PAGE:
Australian Farm Institute, Media Release, 2 August 2021
Soil carbon farming has been mooted as one of the key strategies for offsetting Australia’s greenhouse gas emissions, with the ancillary benefit of improving soil health and farm productivity.
However, several barriers restrict farmers from participating in schemes designed to monetise the production of carbon credits. Some of these obstacles include differing perceptions of what increase in soil carbon storage is achievable and whether income is likely to exceed a project’s cost.
This new Occasional Paper by Professors Robert E White, Brian Davidson and Richard Eckard from the University of Melbourne, explains in simple terms the procedures for a landholder to participate in the Emissions Reduction Fund.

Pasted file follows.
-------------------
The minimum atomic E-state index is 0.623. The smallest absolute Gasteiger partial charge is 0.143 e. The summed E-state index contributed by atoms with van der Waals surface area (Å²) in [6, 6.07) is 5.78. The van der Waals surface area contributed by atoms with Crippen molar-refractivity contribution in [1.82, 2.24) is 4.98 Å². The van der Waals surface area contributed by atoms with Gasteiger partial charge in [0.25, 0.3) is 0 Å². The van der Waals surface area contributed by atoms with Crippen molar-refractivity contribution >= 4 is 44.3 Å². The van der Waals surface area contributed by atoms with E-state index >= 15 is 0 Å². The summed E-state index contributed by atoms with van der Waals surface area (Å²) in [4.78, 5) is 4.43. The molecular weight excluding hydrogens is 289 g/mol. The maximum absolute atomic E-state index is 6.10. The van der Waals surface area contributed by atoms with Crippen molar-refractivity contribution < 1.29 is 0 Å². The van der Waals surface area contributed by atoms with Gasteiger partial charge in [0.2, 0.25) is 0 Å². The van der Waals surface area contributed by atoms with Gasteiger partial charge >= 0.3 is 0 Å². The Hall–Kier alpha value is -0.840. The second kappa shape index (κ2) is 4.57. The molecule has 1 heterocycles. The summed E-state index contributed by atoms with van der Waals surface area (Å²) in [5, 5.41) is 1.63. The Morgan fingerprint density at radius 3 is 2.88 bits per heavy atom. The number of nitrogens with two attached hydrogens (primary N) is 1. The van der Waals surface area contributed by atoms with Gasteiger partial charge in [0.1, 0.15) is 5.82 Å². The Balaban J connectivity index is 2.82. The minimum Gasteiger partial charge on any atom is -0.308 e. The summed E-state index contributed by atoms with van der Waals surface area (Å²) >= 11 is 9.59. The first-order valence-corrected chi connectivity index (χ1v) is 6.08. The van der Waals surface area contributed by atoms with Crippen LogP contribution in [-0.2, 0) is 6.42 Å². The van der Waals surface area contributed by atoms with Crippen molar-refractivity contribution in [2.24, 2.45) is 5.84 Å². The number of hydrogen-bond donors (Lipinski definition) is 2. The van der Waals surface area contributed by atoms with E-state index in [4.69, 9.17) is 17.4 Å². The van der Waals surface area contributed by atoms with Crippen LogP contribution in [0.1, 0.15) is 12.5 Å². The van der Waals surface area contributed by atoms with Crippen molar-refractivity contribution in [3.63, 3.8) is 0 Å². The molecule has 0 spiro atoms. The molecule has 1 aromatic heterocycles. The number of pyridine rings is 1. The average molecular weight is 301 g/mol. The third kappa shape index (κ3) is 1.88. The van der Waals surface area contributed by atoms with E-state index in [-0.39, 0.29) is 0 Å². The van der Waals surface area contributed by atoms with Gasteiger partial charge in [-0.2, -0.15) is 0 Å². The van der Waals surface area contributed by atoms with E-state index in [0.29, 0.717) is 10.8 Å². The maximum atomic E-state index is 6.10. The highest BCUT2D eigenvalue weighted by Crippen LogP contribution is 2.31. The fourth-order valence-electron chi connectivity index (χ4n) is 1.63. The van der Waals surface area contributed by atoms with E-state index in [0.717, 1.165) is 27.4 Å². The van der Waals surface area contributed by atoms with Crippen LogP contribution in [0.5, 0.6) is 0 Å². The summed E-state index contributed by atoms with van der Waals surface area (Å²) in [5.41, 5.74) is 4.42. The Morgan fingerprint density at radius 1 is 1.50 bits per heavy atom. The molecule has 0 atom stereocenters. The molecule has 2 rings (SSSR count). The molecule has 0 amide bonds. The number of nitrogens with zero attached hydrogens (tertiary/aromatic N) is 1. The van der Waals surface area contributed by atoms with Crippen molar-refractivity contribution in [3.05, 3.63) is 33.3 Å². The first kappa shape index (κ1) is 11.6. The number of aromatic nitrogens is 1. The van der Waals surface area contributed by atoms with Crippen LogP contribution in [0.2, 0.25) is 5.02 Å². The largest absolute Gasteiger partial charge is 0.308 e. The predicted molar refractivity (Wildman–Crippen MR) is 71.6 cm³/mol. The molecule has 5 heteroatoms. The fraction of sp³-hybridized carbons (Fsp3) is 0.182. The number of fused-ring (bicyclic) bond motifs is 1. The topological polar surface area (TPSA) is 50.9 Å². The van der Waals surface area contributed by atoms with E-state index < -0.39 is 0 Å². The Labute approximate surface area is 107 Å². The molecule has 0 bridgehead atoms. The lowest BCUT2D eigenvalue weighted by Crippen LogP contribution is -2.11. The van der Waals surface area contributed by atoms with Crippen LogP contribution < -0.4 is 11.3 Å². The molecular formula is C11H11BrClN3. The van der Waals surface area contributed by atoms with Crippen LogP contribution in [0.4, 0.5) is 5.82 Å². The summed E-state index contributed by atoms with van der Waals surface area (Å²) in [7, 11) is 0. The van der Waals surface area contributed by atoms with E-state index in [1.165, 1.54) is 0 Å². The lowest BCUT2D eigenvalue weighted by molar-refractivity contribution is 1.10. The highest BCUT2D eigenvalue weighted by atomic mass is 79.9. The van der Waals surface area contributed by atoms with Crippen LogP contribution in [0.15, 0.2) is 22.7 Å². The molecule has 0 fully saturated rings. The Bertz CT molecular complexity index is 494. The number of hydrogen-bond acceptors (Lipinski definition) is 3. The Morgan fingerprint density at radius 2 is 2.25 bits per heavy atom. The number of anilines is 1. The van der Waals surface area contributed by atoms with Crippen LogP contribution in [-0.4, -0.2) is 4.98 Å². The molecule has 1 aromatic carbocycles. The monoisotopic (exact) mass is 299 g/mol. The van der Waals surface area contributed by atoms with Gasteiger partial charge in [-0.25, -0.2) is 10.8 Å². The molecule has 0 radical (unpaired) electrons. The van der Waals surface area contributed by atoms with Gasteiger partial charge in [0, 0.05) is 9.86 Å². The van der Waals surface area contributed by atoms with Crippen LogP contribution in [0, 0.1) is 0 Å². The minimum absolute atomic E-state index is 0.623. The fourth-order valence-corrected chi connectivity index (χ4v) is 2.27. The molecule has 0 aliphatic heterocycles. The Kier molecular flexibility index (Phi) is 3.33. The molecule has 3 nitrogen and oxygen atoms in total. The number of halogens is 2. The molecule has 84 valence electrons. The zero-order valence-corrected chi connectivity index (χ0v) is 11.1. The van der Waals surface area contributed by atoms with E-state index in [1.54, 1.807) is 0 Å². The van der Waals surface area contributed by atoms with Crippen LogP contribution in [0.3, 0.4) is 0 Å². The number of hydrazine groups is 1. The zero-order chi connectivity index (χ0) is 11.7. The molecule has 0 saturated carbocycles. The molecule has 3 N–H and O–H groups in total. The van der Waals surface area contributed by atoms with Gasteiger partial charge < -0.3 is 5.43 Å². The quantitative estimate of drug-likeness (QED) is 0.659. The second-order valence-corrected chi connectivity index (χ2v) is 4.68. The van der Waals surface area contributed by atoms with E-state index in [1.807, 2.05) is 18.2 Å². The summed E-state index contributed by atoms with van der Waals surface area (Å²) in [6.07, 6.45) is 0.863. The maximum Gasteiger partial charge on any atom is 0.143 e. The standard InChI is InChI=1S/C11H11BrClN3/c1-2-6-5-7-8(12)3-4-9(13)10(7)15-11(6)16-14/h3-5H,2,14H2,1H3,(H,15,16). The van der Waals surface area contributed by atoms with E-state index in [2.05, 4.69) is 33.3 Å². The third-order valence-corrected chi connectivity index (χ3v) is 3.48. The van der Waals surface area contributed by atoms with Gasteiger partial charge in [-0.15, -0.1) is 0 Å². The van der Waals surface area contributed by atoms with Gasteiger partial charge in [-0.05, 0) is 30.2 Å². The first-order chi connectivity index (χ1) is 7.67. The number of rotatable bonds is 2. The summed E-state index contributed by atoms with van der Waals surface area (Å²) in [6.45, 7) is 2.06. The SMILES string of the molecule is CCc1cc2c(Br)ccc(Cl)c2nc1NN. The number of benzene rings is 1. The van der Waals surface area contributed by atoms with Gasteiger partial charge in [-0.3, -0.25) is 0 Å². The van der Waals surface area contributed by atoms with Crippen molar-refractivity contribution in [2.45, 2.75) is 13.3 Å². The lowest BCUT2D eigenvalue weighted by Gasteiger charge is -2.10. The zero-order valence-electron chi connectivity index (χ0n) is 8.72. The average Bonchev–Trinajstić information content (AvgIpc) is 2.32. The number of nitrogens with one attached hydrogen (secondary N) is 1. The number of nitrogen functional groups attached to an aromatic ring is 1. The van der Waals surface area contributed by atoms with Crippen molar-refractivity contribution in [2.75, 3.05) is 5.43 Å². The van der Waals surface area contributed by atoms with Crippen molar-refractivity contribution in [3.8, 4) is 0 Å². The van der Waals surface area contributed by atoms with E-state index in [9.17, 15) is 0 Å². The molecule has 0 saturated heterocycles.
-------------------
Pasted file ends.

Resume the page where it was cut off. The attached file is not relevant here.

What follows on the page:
In “An everyman’s guide for a landholder to participate in soil carbon farming in Australia”, the authors evaluate national and international scientific data on annual rates of soil carbon storage for several environments, which are compared with some of the exaggerated claims made by commercial aggregators. The paper also looks at variable project compliance costs and compares them with the possible income from carbon credits.
The paper concludes that the overriding metric determining whether a project is financially viable is the opportunity cost of changing the land management practice, which generally far exceeds the net income from carbon credits. However, the benefit-cost ratio could become more favourable if the value of ecosystem services provided by an improved soil condition could be realised.
The Occasional Paper is available now on AFI’s website. A podcast episode with the authors and AFI Executive Director Richard Heath will be released soon.